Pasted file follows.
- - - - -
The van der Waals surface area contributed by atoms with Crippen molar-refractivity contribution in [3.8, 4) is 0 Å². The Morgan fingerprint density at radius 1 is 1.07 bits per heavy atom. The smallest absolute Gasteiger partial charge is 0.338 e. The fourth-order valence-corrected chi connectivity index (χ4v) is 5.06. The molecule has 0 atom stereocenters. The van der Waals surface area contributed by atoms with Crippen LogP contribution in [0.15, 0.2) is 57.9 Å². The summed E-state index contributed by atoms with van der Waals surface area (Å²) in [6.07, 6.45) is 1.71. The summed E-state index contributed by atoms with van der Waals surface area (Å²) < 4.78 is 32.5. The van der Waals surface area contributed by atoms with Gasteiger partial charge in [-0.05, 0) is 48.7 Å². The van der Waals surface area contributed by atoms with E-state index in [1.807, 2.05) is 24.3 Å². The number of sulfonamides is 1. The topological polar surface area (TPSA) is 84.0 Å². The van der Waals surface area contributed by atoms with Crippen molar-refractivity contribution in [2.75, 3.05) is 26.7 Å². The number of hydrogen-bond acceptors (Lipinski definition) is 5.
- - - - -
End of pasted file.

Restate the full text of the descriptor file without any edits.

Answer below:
The van der Waals surface area contributed by atoms with Crippen molar-refractivity contribution in [3.8, 4) is 0 Å². The Morgan fingerprint density at radius 1 is 1.07 bits per heavy atom. The smallest absolute Gasteiger partial charge is 0.338 e. The fourth-order valence-corrected chi connectivity index (χ4v) is 5.06. The molecule has 0 atom stereocenters. The van der Waals surface area contributed by atoms with Crippen LogP contribution in [0.15, 0.2) is 57.9 Å². The summed E-state index contributed by atoms with van der Waals surface area (Å²) in [6.07, 6.45) is 1.71. The summed E-state index contributed by atoms with van der Waals surface area (Å²) < 4.78 is 32.5. The van der Waals surface area contributed by atoms with Gasteiger partial charge in [-0.05, 0) is 48.7 Å². The van der Waals surface area contributed by atoms with E-state index in [1.807, 2.05) is 24.3 Å². The number of sulfonamides is 1. The topological polar surface area (TPSA) is 84.0 Å². The van der Waals surface area contributed by atoms with Crippen molar-refractivity contribution in [2.75, 3.05) is 26.7 Å². The number of hydrogen-bond acceptors (Lipinski definition) is 5.